Sunday, June 28, 2009


Part 1 of 3 - Memorial Day weekend

Fog at the coast (summer is here, already?!) just didn't clear out...
so it was a darkroom weekend.
Which was OK, hadn't done any printing except for one session, since taking in a whole lot of new stuff in Nevada. Still trying to sift thru the new stuff... and integrating it into all the existing stuff... that'll take a while, for sure...
But I definitely had some new things that were ripe for printing.
(If you haven't already checked out my 'darkroom techniques' pages, I suggest you check 'em out, the link is in the column to the right.
It occurred to me that if you are not familiar w/ some of the techniques, this all might leave you wondering "Whaaa???",
and that's definitely not my intention. If you have questions?..please by all means, feel free to ask.
It's: - 'operators are standing by' ;-)

Desert Ride

I did four Photoshop sketches of this one....( w/ different foregrounds), they are above.
the one that really caught my attention was one that used a landscape I shot at the end of the day, looking north from a turn-out near Red Rock Canyon, NV., lower right.
(sometimes you don't have to walk far off the beaten path to get a good shot - my knees and hips like that, a lot...:-)
Hey, what can I say but "57 y.o." and feelin' it, all the time! ...but don't get out a shovel, anytime soon, OK?)
I am finding this process of doing 'sketches' in Photoshop to very helpful, but I still feel nothing replaces doing the actual print the old fashioned way.
Why did I choose that one?
For one thing I really liked the strip of directly lit land, w/ shadow in front and behind it. There was also a lot more interesting detail in the mountains beyond than the other frames.
The lighting in the other landscapes implies direct side lighting in the sky, but the carousel horse is softly/indirectly lit - the two don't match up very well. The image hangs together better when the carousel horse feels like it's being lit by the glow on the land in front of it... that's why I chose it.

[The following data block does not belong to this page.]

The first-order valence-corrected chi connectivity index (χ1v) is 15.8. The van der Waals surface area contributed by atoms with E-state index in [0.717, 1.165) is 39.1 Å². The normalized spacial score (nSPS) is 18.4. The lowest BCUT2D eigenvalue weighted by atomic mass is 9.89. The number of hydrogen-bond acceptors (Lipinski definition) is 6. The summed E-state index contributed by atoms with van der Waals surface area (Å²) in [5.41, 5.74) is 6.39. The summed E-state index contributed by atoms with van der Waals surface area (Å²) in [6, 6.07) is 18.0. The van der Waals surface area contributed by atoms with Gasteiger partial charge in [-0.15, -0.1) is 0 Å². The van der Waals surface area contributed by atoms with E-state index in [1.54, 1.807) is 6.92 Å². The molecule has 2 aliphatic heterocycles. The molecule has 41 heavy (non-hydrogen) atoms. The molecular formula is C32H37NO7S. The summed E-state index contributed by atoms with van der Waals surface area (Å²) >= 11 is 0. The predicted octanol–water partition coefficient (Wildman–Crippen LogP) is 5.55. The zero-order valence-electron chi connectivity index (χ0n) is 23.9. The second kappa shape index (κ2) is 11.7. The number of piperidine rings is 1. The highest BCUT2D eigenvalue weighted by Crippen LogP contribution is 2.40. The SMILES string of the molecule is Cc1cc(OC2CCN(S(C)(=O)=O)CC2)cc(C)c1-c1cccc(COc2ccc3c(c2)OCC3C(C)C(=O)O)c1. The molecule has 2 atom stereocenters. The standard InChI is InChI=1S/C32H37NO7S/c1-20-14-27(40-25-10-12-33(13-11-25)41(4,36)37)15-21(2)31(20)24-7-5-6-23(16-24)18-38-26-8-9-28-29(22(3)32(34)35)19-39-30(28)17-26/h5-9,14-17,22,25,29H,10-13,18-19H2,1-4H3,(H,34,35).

One thing I noticed as soon as i made a test print of the foreground?
I've seen a number of 'fine art photo prints' lately, the source images being digital, that are very nice, and 'tasteful' and all.... but none of them are very sharp. Sorry, but I have a problem w/ that - and why shouldn't I?
Digital cameras seem to make sharpness the last thing on their agenda.

This negative is just totally tack sharp, on Joshua trees that probably a mile away(?)...
and also on the mountainous rocks beyond, that are probably 2 miles away.
(Pentax 6x7, 55mm lense,Yellow filter, Ilford FP4 souped in Rodinal, 1:50, it doesn't get any better than that.
Unless Agfa rose from the dead, & resumed making it's 100 ASA B&W film, which will definitely not happen.)

And, if you want some icing on the cake? this is hand-held, no tripod.
I tossed that away 15 years ago. Did a decade of 4x5 view camera architectural photography, on a tripod - been there, done that... enough, already!

First I exposed the bottom/foreground... then I added the sky, much lighter in the center than around the edges, then I blew in the carousel horse, from the center, out - adjusting each of 3 ( or was it 4?) prints each time - the position, & the exposure.
The final print ( one of them, anyway) is at the bottom of the images above.

As usual, many more & larger images on a page at my site: